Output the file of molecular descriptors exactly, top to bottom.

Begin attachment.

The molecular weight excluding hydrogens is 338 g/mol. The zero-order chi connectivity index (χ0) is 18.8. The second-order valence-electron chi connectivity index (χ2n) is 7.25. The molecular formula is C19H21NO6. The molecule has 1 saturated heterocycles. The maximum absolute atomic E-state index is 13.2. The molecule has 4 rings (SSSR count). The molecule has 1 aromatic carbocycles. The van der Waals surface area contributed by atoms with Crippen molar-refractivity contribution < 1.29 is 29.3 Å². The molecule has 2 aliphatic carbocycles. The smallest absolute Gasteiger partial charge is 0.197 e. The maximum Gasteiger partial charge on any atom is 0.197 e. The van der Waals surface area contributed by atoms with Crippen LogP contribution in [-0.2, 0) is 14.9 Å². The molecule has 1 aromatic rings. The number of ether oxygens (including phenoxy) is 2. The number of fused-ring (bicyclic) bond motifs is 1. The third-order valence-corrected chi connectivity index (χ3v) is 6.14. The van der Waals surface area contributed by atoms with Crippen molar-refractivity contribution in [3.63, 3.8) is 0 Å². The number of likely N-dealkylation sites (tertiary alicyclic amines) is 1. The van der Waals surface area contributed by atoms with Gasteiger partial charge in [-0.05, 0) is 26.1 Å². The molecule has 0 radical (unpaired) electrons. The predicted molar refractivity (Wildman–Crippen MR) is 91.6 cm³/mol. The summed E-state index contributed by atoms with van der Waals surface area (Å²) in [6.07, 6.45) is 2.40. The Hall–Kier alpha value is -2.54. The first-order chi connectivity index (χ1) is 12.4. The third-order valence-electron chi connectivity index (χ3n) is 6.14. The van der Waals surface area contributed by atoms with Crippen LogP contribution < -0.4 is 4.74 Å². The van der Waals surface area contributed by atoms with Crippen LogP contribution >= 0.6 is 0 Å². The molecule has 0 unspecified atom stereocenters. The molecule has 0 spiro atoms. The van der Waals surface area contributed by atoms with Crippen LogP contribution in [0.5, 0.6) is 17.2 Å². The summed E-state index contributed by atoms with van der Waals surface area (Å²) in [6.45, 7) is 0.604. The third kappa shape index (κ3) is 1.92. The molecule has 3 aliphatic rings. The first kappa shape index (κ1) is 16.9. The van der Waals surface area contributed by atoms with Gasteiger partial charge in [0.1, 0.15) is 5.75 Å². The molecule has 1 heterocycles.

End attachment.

The molecular weight excluding hydrogens is 338 g/mol. The zero-order chi connectivity index (χ0) is 18.8. The second-order valence-electron chi connectivity index (χ2n) is 7.25. The molecular formula is C19H21NO6. The molecule has 1 saturated heterocycles. The maximum absolute atomic E-state index is 13.2. The molecule has 4 rings (SSSR count). The molecule has 1 aromatic carbocycles. The van der Waals surface area contributed by atoms with Crippen molar-refractivity contribution < 1.29 is 29.3 Å². The molecule has 2 aliphatic carbocycles. The smallest absolute Gasteiger partial charge is 0.197 e. The maximum Gasteiger partial charge on any atom is 0.197 e. The van der Waals surface area contributed by atoms with Crippen LogP contribution in [-0.2, 0) is 14.9 Å². The molecule has 1 aromatic rings. The number of ether oxygens (including phenoxy) is 2. The number of fused-ring (bicyclic) bond motifs is 1. The third-order valence-corrected chi connectivity index (χ3v) is 6.14. The van der Waals surface area contributed by atoms with Crippen molar-refractivity contribution in [3.63, 3.8) is 0 Å². The number of likely N-dealkylation sites (tertiary alicyclic amines) is 1. The van der Waals surface area contributed by atoms with Gasteiger partial charge in [-0.05, 0) is 26.1 Å². The molecule has 0 radical (unpaired) electrons. The predicted molar refractivity (Wildman–Crippen MR) is 91.6 cm³/mol. The summed E-state index contributed by atoms with van der Waals surface area (Å²) in [6.07, 6.45) is 2.40. The Hall–Kier alpha value is -2.54. The first-order chi connectivity index (χ1) is 12.4. The third-order valence-electron chi connectivity index (χ3n) is 6.14. The van der Waals surface area contributed by atoms with Crippen LogP contribution < -0.4 is 4.74 Å². The van der Waals surface area contributed by atoms with Crippen LogP contribution >= 0.6 is 0 Å². The molecule has 0 unspecified atom stereocenters. The molecule has 0 spiro atoms. The van der Waals surface area contributed by atoms with Crippen LogP contribution in [0.5, 0.6) is 17.2 Å². The summed E-state index contributed by atoms with van der Waals surface area (Å²) in [6.45, 7) is 0.604. The third kappa shape index (κ3) is 1.92. The molecule has 3 aliphatic rings. The first kappa shape index (κ1) is 16.9. The van der Waals surface area contributed by atoms with Gasteiger partial charge in [0.1, 0.15) is 5.75 Å². The molecule has 1 heterocycles.